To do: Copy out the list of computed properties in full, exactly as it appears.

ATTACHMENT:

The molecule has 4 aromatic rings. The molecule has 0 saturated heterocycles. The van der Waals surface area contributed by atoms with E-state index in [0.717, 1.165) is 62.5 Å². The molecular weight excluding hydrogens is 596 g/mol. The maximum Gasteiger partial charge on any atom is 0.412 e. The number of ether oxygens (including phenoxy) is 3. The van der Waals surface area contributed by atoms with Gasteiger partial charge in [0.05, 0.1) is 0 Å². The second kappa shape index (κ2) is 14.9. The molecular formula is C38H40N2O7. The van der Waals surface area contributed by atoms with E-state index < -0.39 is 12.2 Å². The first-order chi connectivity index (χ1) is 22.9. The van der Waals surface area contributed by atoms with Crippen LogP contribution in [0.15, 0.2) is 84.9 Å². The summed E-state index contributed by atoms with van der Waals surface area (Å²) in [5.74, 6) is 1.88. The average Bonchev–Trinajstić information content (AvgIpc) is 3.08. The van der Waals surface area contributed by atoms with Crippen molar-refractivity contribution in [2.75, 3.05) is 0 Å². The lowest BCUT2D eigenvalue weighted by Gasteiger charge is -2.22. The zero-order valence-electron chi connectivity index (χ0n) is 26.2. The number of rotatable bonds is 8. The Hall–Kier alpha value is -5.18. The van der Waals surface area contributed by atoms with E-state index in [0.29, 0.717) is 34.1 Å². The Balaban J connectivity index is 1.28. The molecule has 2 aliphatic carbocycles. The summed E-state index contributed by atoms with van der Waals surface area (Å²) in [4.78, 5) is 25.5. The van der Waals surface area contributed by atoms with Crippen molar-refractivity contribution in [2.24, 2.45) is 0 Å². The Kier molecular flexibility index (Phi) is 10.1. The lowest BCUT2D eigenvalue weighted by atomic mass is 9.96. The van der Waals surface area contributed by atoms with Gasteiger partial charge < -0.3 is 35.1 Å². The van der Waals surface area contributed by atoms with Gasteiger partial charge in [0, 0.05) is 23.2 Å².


The molecule has 4 aromatic rings. The molecule has 0 saturated heterocycles. The van der Waals surface area contributed by atoms with E-state index in [0.717, 1.165) is 62.5 Å². The molecular weight excluding hydrogens is 596 g/mol. The maximum Gasteiger partial charge on any atom is 0.412 e. The number of ether oxygens (including phenoxy) is 3. The van der Waals surface area contributed by atoms with Gasteiger partial charge in [0.05, 0.1) is 0 Å². The second kappa shape index (κ2) is 14.9. The molecular formula is C38H40N2O7. The van der Waals surface area contributed by atoms with E-state index < -0.39 is 12.2 Å². The first-order chi connectivity index (χ1) is 22.9. The van der Waals surface area contributed by atoms with Crippen LogP contribution in [0.15, 0.2) is 84.9 Å². The summed E-state index contributed by atoms with van der Waals surface area (Å²) in [5.74, 6) is 1.88. The average Bonchev–Trinajstić information content (AvgIpc) is 3.08. The van der Waals surface area contributed by atoms with Crippen molar-refractivity contribution in [2.75, 3.05) is 0 Å². The lowest BCUT2D eigenvalue weighted by Gasteiger charge is -2.22. The zero-order valence-electron chi connectivity index (χ0n) is 26.2. The number of rotatable bonds is 8. The Hall–Kier alpha value is -5.18. The van der Waals surface area contributed by atoms with E-state index in [0.29, 0.717) is 34.1 Å². The Balaban J connectivity index is 1.28. The molecule has 2 aliphatic carbocycles. The summed E-state index contributed by atoms with van der Waals surface area (Å²) in [4.78, 5) is 25.5. The van der Waals surface area contributed by atoms with Crippen molar-refractivity contribution in [2.24, 2.45) is 0 Å². The Kier molecular flexibility index (Phi) is 10.1. The lowest BCUT2D eigenvalue weighted by atomic mass is 9.96. The van der Waals surface area contributed by atoms with Gasteiger partial charge < -0.3 is 35.1 Å². The van der Waals surface area contributed by atoms with Gasteiger partial charge in [0, 0.05) is 23.2 Å².